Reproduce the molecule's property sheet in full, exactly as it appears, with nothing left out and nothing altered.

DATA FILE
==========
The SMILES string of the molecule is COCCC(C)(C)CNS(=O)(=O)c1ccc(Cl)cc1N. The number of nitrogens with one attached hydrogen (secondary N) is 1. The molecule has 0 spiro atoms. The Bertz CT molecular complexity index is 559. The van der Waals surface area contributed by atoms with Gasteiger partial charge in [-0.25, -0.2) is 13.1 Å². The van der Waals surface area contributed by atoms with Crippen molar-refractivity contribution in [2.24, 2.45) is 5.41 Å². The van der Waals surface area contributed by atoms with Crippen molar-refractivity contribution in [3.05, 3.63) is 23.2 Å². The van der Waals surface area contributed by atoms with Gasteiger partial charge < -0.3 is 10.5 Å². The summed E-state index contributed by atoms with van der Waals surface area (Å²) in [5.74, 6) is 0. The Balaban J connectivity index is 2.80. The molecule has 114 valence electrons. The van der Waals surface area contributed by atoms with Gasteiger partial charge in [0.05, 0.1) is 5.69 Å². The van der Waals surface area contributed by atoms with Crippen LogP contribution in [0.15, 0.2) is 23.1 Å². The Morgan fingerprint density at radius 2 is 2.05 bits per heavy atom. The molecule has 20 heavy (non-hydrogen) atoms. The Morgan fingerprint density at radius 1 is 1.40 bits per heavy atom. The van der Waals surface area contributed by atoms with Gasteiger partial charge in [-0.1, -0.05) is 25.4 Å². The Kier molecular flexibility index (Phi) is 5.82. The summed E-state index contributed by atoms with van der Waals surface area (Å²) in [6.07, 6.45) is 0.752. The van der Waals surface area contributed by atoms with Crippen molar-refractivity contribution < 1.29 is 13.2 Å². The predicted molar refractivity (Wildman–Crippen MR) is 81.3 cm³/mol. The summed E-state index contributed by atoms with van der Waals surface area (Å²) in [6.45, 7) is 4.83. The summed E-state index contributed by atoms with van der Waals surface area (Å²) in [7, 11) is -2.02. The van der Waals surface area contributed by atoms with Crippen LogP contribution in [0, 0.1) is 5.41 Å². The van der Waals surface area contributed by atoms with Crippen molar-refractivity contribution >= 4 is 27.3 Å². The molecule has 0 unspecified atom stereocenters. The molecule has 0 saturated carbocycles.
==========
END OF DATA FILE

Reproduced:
The SMILES string of the molecule is COCCC(C)(C)CNS(=O)(=O)c1ccc(Cl)cc1N. The number of nitrogens with one attached hydrogen (secondary N) is 1. The molecule has 0 spiro atoms. The Bertz CT molecular complexity index is 559. The van der Waals surface area contributed by atoms with Gasteiger partial charge in [-0.25, -0.2) is 13.1 Å². The van der Waals surface area contributed by atoms with Crippen molar-refractivity contribution in [2.24, 2.45) is 5.41 Å². The van der Waals surface area contributed by atoms with Crippen molar-refractivity contribution in [3.05, 3.63) is 23.2 Å². The van der Waals surface area contributed by atoms with Gasteiger partial charge < -0.3 is 10.5 Å². The summed E-state index contributed by atoms with van der Waals surface area (Å²) in [5.74, 6) is 0. The Balaban J connectivity index is 2.80. The molecule has 114 valence electrons. The van der Waals surface area contributed by atoms with Gasteiger partial charge in [0.05, 0.1) is 5.69 Å². The van der Waals surface area contributed by atoms with Crippen LogP contribution in [0.15, 0.2) is 23.1 Å². The Morgan fingerprint density at radius 2 is 2.05 bits per heavy atom. The molecule has 20 heavy (non-hydrogen) atoms. The Morgan fingerprint density at radius 1 is 1.40 bits per heavy atom. The van der Waals surface area contributed by atoms with Gasteiger partial charge in [-0.1, -0.05) is 25.4 Å². The Kier molecular flexibility index (Phi) is 5.82. The summed E-state index contributed by atoms with van der Waals surface area (Å²) in [6.07, 6.45) is 0.752. The van der Waals surface area contributed by atoms with Crippen molar-refractivity contribution < 1.29 is 13.2 Å². The predicted molar refractivity (Wildman–Crippen MR) is 81.3 cm³/mol. The summed E-state index contributed by atoms with van der Waals surface area (Å²) in [6.45, 7) is 4.83. The summed E-state index contributed by atoms with van der Waals surface area (Å²) in [7, 11) is -2.02. The van der Waals surface area contributed by atoms with Crippen LogP contribution in [0, 0.1) is 5.41 Å². The van der Waals surface area contributed by atoms with Crippen molar-refractivity contribution >= 4 is 27.3 Å². The molecule has 0 unspecified atom stereocenters. The molecule has 0 saturated carbocycles.